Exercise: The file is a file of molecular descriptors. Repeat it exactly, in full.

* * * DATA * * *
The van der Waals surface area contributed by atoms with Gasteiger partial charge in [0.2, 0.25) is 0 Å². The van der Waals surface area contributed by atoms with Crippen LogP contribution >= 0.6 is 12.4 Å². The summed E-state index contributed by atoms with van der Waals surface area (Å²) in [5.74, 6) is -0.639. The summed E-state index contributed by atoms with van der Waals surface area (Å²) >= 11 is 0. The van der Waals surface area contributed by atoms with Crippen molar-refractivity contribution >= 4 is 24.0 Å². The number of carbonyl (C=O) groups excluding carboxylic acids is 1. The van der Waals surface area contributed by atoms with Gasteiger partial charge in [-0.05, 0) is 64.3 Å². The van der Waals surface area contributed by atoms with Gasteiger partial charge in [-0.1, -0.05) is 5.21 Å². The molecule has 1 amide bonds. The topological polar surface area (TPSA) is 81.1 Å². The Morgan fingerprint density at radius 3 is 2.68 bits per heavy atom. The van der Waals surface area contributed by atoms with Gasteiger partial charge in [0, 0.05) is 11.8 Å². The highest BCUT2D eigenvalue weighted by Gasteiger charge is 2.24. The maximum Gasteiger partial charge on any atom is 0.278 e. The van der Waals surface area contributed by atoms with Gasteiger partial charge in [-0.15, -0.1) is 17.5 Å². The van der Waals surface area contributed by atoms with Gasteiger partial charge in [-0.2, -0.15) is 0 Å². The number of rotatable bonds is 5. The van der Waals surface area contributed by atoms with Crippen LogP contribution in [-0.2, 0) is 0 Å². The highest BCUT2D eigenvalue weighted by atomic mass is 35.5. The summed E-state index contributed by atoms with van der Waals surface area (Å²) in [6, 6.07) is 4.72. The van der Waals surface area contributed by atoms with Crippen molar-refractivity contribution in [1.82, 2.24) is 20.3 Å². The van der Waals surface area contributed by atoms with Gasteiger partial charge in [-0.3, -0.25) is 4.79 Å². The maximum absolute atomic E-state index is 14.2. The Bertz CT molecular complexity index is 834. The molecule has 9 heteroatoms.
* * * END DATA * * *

The van der Waals surface area contributed by atoms with Gasteiger partial charge in [0.2, 0.25) is 0 Å². The van der Waals surface area contributed by atoms with Crippen LogP contribution >= 0.6 is 12.4 Å². The summed E-state index contributed by atoms with van der Waals surface area (Å²) in [5.74, 6) is -0.639. The summed E-state index contributed by atoms with van der Waals surface area (Å²) >= 11 is 0. The van der Waals surface area contributed by atoms with Crippen molar-refractivity contribution >= 4 is 24.0 Å². The number of carbonyl (C=O) groups excluding carboxylic acids is 1. The van der Waals surface area contributed by atoms with Gasteiger partial charge in [-0.05, 0) is 64.3 Å². The van der Waals surface area contributed by atoms with Gasteiger partial charge in [-0.1, -0.05) is 5.21 Å². The molecule has 1 amide bonds. The topological polar surface area (TPSA) is 81.1 Å². The Morgan fingerprint density at radius 3 is 2.68 bits per heavy atom. The van der Waals surface area contributed by atoms with Gasteiger partial charge in [0, 0.05) is 11.8 Å². The highest BCUT2D eigenvalue weighted by Gasteiger charge is 2.24. The maximum Gasteiger partial charge on any atom is 0.278 e. The van der Waals surface area contributed by atoms with Gasteiger partial charge in [-0.15, -0.1) is 17.5 Å². The van der Waals surface area contributed by atoms with Gasteiger partial charge in [-0.2, -0.15) is 0 Å². The number of rotatable bonds is 5. The van der Waals surface area contributed by atoms with Crippen LogP contribution in [-0.2, 0) is 0 Å². The highest BCUT2D eigenvalue weighted by atomic mass is 35.5. The summed E-state index contributed by atoms with van der Waals surface area (Å²) in [6, 6.07) is 4.72. The van der Waals surface area contributed by atoms with Crippen molar-refractivity contribution in [1.82, 2.24) is 20.3 Å². The van der Waals surface area contributed by atoms with Gasteiger partial charge in [-0.3, -0.25) is 4.79 Å². The maximum absolute atomic E-state index is 14.2. The Bertz CT molecular complexity index is 834. The molecule has 9 heteroatoms.